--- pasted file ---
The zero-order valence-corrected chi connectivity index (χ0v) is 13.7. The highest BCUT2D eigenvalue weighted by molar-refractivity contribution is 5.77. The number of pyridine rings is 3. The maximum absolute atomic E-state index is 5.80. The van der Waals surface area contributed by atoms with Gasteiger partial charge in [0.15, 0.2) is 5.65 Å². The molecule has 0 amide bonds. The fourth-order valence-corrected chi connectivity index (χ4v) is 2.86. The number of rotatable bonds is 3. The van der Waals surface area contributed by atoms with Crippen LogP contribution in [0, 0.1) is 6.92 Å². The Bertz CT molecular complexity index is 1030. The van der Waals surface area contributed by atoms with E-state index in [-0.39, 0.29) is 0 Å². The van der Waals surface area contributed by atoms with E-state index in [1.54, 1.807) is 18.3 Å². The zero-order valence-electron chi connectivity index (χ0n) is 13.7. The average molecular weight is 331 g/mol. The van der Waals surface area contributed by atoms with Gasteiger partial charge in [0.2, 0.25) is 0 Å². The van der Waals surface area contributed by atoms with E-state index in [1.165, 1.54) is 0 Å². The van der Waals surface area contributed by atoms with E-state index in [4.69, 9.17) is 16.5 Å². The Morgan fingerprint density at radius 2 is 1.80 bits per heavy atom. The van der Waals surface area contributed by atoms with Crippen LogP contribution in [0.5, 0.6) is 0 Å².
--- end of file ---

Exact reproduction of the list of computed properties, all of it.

The zero-order valence-corrected chi connectivity index (χ0v) is 13.7. The highest BCUT2D eigenvalue weighted by molar-refractivity contribution is 5.77. The number of pyridine rings is 3. The maximum absolute atomic E-state index is 5.80. The van der Waals surface area contributed by atoms with Gasteiger partial charge in [0.15, 0.2) is 5.65 Å². The molecule has 0 amide bonds. The fourth-order valence-corrected chi connectivity index (χ4v) is 2.86. The number of rotatable bonds is 3. The van der Waals surface area contributed by atoms with Crippen LogP contribution in [0, 0.1) is 6.92 Å². The Bertz CT molecular complexity index is 1030. The van der Waals surface area contributed by atoms with E-state index in [-0.39, 0.29) is 0 Å². The van der Waals surface area contributed by atoms with E-state index in [1.54, 1.807) is 18.3 Å². The zero-order valence-electron chi connectivity index (χ0n) is 13.7. The average molecular weight is 331 g/mol. The van der Waals surface area contributed by atoms with Gasteiger partial charge in [0.2, 0.25) is 0 Å². The van der Waals surface area contributed by atoms with E-state index in [1.165, 1.54) is 0 Å². The van der Waals surface area contributed by atoms with E-state index in [4.69, 9.17) is 16.5 Å². The Morgan fingerprint density at radius 2 is 1.80 bits per heavy atom. The van der Waals surface area contributed by atoms with Crippen LogP contribution in [0.5, 0.6) is 0 Å².